Seoul — When the Dow Chemical Company - the largest foreign investor in South Korea - described its Korean investment as ''an absolute disaster,'' there was considerable sympathy among the foreign business community here.
Foreign investors came here to make the most of this country's highly educated, hardworking labor force.
But the bright glow of profits has given way to considerable frustration and tension in the past two years. Government officials blame the current severe recession for the discontent among foreign investors.
But many foreign investors say more endemic problems are also to blame, including frequent bureaucratic changes, confused economic policy, and failure to resolve a number of longstanding problems.
Export-oriented companies, able to take advantage of Korea's labor force, have few problems. Most complaints come from domestic-market, joint-venture companies with the 50-50 or nearly equal control arrangements the Korean government has preferred in the past.
Dow Chemical estimates it has lost $60 million in the country in the past two years. And Robert W. Lundeen, Dow's chairman, says, ''we're not interested in investing five more cents in Korea until the present problems are straightened out.''
The difficulties of such joint ventures as the Korea Pacific Chemical Corporation fall roughly into two areas - purely bureaucratic problems and the working relationships between foreign and Korean partners.
Many foreigners say that the clearly defined economic superstructure built up by former President Park has gone and that nothing concrete has replaced it. ''We are wallowing in a quagmire,'' a foreign businessman complains. ''During Park's time we didn't always like the answer, but at least we could get one.''
''Many of the problems and frustrations existed in the '60s and '70s, but foreigners were then making a reasonable amount of money,'' says John Hagaman, vice-president of Dow's Pacific Chemical, a 50-50 joint venture. ''Now many are losing a lot of money, and that brings a whole different set of tensions into play.''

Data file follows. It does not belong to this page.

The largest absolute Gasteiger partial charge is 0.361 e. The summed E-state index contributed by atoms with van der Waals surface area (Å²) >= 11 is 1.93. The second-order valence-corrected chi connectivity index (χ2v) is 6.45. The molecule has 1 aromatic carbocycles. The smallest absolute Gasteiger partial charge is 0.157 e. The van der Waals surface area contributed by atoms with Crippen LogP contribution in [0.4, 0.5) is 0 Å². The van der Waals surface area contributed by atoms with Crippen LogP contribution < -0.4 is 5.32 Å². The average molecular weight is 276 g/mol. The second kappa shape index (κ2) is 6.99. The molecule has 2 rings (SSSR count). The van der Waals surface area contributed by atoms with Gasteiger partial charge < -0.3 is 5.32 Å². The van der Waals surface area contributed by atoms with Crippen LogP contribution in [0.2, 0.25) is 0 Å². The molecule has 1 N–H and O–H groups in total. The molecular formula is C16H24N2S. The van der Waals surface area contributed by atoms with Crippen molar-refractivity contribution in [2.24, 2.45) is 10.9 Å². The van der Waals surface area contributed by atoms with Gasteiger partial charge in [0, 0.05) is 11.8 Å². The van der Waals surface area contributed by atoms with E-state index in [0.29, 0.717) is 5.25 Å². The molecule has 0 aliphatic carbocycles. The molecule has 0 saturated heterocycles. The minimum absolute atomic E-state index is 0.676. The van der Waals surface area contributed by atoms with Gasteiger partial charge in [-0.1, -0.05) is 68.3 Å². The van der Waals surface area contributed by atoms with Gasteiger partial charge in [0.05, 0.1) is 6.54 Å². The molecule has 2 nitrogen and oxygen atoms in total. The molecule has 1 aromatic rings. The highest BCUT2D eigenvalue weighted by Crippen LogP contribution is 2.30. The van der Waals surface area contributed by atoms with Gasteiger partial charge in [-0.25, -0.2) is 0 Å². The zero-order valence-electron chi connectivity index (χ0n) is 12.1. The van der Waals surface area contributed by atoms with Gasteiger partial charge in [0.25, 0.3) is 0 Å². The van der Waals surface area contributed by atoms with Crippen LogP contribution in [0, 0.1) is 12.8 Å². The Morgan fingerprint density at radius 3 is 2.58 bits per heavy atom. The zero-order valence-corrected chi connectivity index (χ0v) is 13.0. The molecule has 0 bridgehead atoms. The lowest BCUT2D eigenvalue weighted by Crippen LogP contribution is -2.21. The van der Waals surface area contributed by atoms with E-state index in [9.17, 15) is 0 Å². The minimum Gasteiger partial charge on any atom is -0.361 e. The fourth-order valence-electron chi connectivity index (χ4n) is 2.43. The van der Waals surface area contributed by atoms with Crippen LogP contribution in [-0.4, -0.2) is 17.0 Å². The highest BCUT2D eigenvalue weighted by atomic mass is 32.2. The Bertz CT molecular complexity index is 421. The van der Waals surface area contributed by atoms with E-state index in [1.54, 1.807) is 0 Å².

Among the most common criticisms: Regulations are open to differing interpretations and change too frequently, the government doesn't always abide by its own guidelines, and approval from one ministry can be blocked by another.
A multiplicity of approvals makes even simple procedures complicated. One example cited was the requirement of 64 separate seals of approval before a joint-venture company could buy a house. Businessmen say 30 to 40 percent of staff work is spent solely on procedures required by the government.
Lack of trust is also a major problem. Foreign businessmen say detailed technological specifications submitted for license approval find their way into the hands of rival companies. Korea allows only processes to be patented - not products - making it easy to copy and market similar products. The result, according to a foreign businessman, is that ''no one wants to bring their most up-to-date technology into Korea.''
Government officials deny that technology, process patents, and trademarks are insufficiently protected. Korea is not developed enough for product patents, they say. They point out that even Japan waited until 1976 before allowing them, and that the situation is the same in most Far Eastern countries.
A spokesman says the government is moving to simplify documentation, remove unnecessary regulations, and increase the number of industries open to foreign investment from 427 to 500. ''But foreigners must realize that changes are inevitable in a still-developing economy,'' he says.
Foreigners say their Korean partners do not have a long-term view, but look only for quick profits - that they want foreign money and technology but resent foreigners running the business, that many Koreans go into joint ventures primarily to gain access to foreign technology and often abuse technology agreements.
Another problem: Top positions are often not filled according to relevant experience and qualifications. A foreign businessman says, ''A job requiring an experienced biochemist may be given to a retired general.''
Koreans counter that few foreign businessmen make a serious effort to understand and adapt to Korean thought. ''They expect business here to be just like business in New York,'' says a Korean businessman. A common mistake is the appointment of a young man who, though technically competent, will not command respect from Korean colleagues because of his youth.
In 1981 new foreign investments approved by the government and those investments actually in place increased slightly - reaching $146 million and $ 105 million, respectively (compared with $141 million and $96 million in 1980). The first six months of 1982 have also shown gains, reaching $93 million in approvals and $51 million in arrivals.
But these totals fall well below the 1981 goal of $200 million. A March 1982 report issued by the US embassy says that the ''government must make some major changes soon, both in entry conditions and in the way it treats investors already established in Korea, if it is to meet its ambitious targets for foreign-equity investments during the current five-year-plan period.''